I am off to Narnia.

Completed my first in-class visit as an author. I was ridiculously nervous ~ to talk to a group of nine and ten year olds ~ but they were a most forgiving group and tolerated my nervousness beautifully. 😉 In fact, they seemed most interested in the model of The Viridian Isles rather than my very complex storyboard. Imagine that.

We talked about the short stories they are currently writing, and I was reminded of how creative and free the imagination of a child is. It was hard to keep up with the rollercoaster of their minds as they excitedly told me all about their Adventure and Fantasy stories. Yes, almost every child in the room chose Fantasy and Adventure as their books of choice. Guess I am writing in the right genre!

In Immanuel Kant’s Critique of Pure Reason, (which, like most people, I like to quote off the top of my head), he describes the imagination as a “blind but indispensable function of the soul, without which we should have no knowledge whatsoever, but of which we are scarcely ever conscious.” Pablo Picasso once said, “Every child is an artist. The problem is how to remain an artist once we grow up.”

When it comes to creativity in adults, our beliefs about it seem to change. Somehow, what is totally natural for children seems less natural when we’re adults. Why does our creativity diminish as we mature? Is it lack of practice or are we forced to turn our attention to logic, reason, and facts in school and the workplace, so we spend more of our time in reality and less in the world of imagination?

Unfortunately, studies have shown that we do lose some of our curiosity and whimsical imagination as we mature. Children’s natural inclination to daydream and wonder declines abruptly around fourth grade. So that would mean my creativity has been waning for almost forty years now, um, er… I mean twenty years now. 😉

Maybe we are just fearful of being wrong. Young kids don’t worry so much about whether they’re wrong. As we age we learn that being wrong comes with consequences and can be embarrassing. According to Sir Ken Robinson, an expert in creativity, “If you’re not prepared to be wrong, you’ll never come up with anything original.” http://sirkenrobinson.com/

I don’t know about you, but I am prepared to be wrong. I have three more books in The Viridian Chronicle Series to finish and I don’t plan to stop there. Let your imagination run wild, folks. I am off to Narnia.

“You have to live spherically – in many directions. Never lose your childish enthusiasm – and things will come your way.” ― Federico Fellini

From Art to Book Cover


 I have been trying to figure out how to describe what it was like for me to see the cover of my book for the first time.  I had an illustrator – a wonderful illustrator – and it was a bit of an awakening for me.

Writing a book is sort of like painting a pottery pot but not quite.  You spin the pot, and then glaze it just so, you have a vision, and you try to make it all come together. (If you are me however, the vision and actuality will be quite different … I can’t paint).  The paint covered pot then goes to the kiln and comes out all shiny and aglow and slightly different than you first imagined.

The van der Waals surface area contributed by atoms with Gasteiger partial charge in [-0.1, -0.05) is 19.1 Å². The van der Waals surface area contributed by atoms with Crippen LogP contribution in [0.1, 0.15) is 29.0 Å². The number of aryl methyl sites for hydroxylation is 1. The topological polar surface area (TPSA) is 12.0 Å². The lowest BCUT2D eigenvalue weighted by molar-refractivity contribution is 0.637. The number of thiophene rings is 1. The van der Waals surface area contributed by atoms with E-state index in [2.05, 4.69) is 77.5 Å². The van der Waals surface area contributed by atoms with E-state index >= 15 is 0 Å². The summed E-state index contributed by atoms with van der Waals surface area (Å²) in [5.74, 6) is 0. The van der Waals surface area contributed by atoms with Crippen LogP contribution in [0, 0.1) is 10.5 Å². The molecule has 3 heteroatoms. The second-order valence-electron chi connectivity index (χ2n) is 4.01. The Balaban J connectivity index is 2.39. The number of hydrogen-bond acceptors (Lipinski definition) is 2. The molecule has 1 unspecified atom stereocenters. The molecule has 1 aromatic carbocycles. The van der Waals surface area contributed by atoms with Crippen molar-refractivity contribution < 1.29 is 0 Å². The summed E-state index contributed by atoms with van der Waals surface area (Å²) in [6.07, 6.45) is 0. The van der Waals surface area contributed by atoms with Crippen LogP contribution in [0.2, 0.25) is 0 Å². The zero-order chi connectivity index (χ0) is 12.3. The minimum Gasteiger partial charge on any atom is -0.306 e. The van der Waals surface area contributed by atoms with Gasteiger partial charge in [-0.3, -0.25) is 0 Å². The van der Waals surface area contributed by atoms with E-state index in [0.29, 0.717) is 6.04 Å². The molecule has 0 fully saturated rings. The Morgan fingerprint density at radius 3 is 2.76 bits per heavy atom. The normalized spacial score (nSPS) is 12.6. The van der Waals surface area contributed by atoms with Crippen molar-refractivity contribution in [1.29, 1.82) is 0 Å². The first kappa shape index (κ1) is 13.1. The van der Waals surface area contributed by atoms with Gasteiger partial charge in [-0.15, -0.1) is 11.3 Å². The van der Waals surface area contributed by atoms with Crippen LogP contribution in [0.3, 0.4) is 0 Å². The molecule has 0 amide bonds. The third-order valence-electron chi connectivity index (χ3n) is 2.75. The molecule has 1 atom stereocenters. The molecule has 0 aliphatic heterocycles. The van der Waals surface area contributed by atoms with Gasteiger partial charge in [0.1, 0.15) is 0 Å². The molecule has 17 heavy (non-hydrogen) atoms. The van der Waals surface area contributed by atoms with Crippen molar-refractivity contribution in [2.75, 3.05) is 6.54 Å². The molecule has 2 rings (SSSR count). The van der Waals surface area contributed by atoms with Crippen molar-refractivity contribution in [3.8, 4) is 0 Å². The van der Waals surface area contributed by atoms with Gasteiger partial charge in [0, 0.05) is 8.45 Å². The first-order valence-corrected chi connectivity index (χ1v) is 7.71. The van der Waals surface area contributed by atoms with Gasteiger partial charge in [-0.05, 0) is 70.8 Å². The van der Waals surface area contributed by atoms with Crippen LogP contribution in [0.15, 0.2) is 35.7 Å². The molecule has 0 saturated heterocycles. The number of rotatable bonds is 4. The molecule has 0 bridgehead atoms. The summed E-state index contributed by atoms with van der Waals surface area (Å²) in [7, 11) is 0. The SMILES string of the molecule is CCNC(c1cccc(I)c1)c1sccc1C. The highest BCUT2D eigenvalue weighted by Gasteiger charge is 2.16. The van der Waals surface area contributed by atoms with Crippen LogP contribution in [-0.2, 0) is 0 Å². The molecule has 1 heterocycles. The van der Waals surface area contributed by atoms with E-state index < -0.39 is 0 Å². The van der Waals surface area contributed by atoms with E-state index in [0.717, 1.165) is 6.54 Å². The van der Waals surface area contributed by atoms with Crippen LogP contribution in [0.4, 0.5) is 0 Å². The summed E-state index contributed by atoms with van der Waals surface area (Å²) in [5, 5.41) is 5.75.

The difference with the book cover itself is that you add all the ingredients, you write the characters, build the worlds and create the atmosphere but you don’t know exactly what the cover will look like because every reader, illustrator and designer will have a unique minds-eye.

Let’s go back to my pottery example because you are probably wondering where I was going with that.  Let me tell you a story.  🙂  When I was in Mexico on vacation a few years back, I painted a pot. It looked pretty good, or… perhaps that’s a stretch, it was a colossal mess, I even struggled to stay in the lines they provided. (This may have had something to do with too many cervezas but I digress …) Unbeknownst to me, on the warm Mexican night when my paint soaked pot was to be fired, it was someone’s job to duck in and improve the pot. They added detail and finesse before it went to the kiln.  Essentially they took my vision, my globbed up, painted massacre and made it art.

For my book cover, I submitted all my wild imaginings all mismatched and scattered and my illustrator and designer created something magical.

Seeing the finished cover for the first time is when the entire writing process finally seemed real to me. Up until that point, it was hard to envisage that someone else reading my book would have a different vision of how things look and how they feel – an equally wonderful vision but different nonetheless. A good book cover captures the essence of the book and mine did just that.

When I first saw my cover, I was reminded, that as the writer, the book is not all mine anymore. It will soon belong to the reader, who will imagine the characters and places differently than me but the spirit of the book will remain the same.

I am thrilled with how the cover of Liornabella turned out.  Thank you so much to the Tellwell team for the illustration and the design!